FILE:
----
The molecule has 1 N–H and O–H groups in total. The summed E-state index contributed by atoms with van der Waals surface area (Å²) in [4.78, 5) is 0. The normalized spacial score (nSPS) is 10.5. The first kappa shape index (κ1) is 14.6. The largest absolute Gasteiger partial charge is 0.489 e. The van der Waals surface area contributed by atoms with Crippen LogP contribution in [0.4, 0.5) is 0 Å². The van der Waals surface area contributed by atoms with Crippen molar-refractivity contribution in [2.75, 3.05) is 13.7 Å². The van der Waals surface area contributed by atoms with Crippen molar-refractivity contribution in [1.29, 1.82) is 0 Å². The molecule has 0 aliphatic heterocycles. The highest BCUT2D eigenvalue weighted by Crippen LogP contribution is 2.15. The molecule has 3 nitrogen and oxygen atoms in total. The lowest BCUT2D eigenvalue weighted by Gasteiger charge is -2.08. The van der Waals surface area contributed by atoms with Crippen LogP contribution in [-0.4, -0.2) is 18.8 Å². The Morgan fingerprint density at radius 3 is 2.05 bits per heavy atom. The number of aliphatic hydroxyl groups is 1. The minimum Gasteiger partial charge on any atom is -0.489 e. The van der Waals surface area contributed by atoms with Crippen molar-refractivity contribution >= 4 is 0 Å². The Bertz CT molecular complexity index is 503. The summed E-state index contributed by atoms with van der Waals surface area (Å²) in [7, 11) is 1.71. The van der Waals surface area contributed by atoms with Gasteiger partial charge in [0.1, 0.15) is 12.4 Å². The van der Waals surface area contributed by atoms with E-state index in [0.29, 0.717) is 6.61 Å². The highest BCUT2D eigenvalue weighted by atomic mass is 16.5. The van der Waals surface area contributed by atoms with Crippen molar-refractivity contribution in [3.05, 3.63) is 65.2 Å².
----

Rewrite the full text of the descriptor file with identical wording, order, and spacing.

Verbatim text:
The molecule has 1 N–H and O–H groups in total. The summed E-state index contributed by atoms with van der Waals surface area (Å²) in [4.78, 5) is 0. The normalized spacial score (nSPS) is 10.5. The first kappa shape index (κ1) is 14.6. The largest absolute Gasteiger partial charge is 0.489 e. The van der Waals surface area contributed by atoms with Crippen LogP contribution in [0.4, 0.5) is 0 Å². The van der Waals surface area contributed by atoms with Crippen molar-refractivity contribution in [2.75, 3.05) is 13.7 Å². The van der Waals surface area contributed by atoms with Crippen molar-refractivity contribution in [1.29, 1.82) is 0 Å². The molecule has 0 aliphatic heterocycles. The highest BCUT2D eigenvalue weighted by Crippen LogP contribution is 2.15. The molecule has 3 nitrogen and oxygen atoms in total. The lowest BCUT2D eigenvalue weighted by Gasteiger charge is -2.08. The van der Waals surface area contributed by atoms with Crippen LogP contribution in [-0.4, -0.2) is 18.8 Å². The Morgan fingerprint density at radius 3 is 2.05 bits per heavy atom. The number of aliphatic hydroxyl groups is 1. The minimum Gasteiger partial charge on any atom is -0.489 e. The van der Waals surface area contributed by atoms with Crippen molar-refractivity contribution >= 4 is 0 Å². The Bertz CT molecular complexity index is 503. The summed E-state index contributed by atoms with van der Waals surface area (Å²) in [7, 11) is 1.71. The van der Waals surface area contributed by atoms with Gasteiger partial charge in [0.1, 0.15) is 12.4 Å². The van der Waals surface area contributed by atoms with E-state index in [0.29, 0.717) is 6.61 Å². The highest BCUT2D eigenvalue weighted by atomic mass is 16.5. The van der Waals surface area contributed by atoms with Crippen molar-refractivity contribution in [3.05, 3.63) is 65.2 Å².